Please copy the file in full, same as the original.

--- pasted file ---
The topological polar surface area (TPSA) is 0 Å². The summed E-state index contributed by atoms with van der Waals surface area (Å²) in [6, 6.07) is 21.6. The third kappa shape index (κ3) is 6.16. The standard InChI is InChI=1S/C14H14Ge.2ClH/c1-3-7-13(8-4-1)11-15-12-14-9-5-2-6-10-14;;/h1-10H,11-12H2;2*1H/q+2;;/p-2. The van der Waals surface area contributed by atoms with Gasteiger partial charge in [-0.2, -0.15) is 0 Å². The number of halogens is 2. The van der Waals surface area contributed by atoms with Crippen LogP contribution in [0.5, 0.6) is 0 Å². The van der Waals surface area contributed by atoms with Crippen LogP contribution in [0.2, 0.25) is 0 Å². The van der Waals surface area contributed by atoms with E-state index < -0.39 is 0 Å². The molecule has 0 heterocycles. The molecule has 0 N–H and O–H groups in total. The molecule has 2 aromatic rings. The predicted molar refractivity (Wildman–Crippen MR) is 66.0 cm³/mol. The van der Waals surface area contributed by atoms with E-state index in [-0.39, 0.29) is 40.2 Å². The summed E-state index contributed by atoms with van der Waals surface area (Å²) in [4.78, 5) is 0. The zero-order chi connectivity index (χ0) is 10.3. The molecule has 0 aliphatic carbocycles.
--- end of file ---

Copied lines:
The topological polar surface area (TPSA) is 0 Å². The summed E-state index contributed by atoms with van der Waals surface area (Å²) in [6, 6.07) is 21.6. The third kappa shape index (κ3) is 6.16. The standard InChI is InChI=1S/C14H14Ge.2ClH/c1-3-7-13(8-4-1)11-15-12-14-9-5-2-6-10-14;;/h1-10H,11-12H2;2*1H/q+2;;/p-2. The van der Waals surface area contributed by atoms with Gasteiger partial charge in [-0.2, -0.15) is 0 Å². The number of halogens is 2. The van der Waals surface area contributed by atoms with Crippen LogP contribution in [0.5, 0.6) is 0 Å². The van der Waals surface area contributed by atoms with Crippen LogP contribution in [0.2, 0.25) is 0 Å². The van der Waals surface area contributed by atoms with E-state index < -0.39 is 0 Å². The molecule has 0 heterocycles. The molecule has 0 N–H and O–H groups in total. The molecule has 2 aromatic rings. The predicted molar refractivity (Wildman–Crippen MR) is 66.0 cm³/mol. The van der Waals surface area contributed by atoms with E-state index in [-0.39, 0.29) is 40.2 Å². The summed E-state index contributed by atoms with van der Waals surface area (Å²) in [4.78, 5) is 0. The zero-order chi connectivity index (χ0) is 10.3. The molecule has 0 aliphatic carbocycles.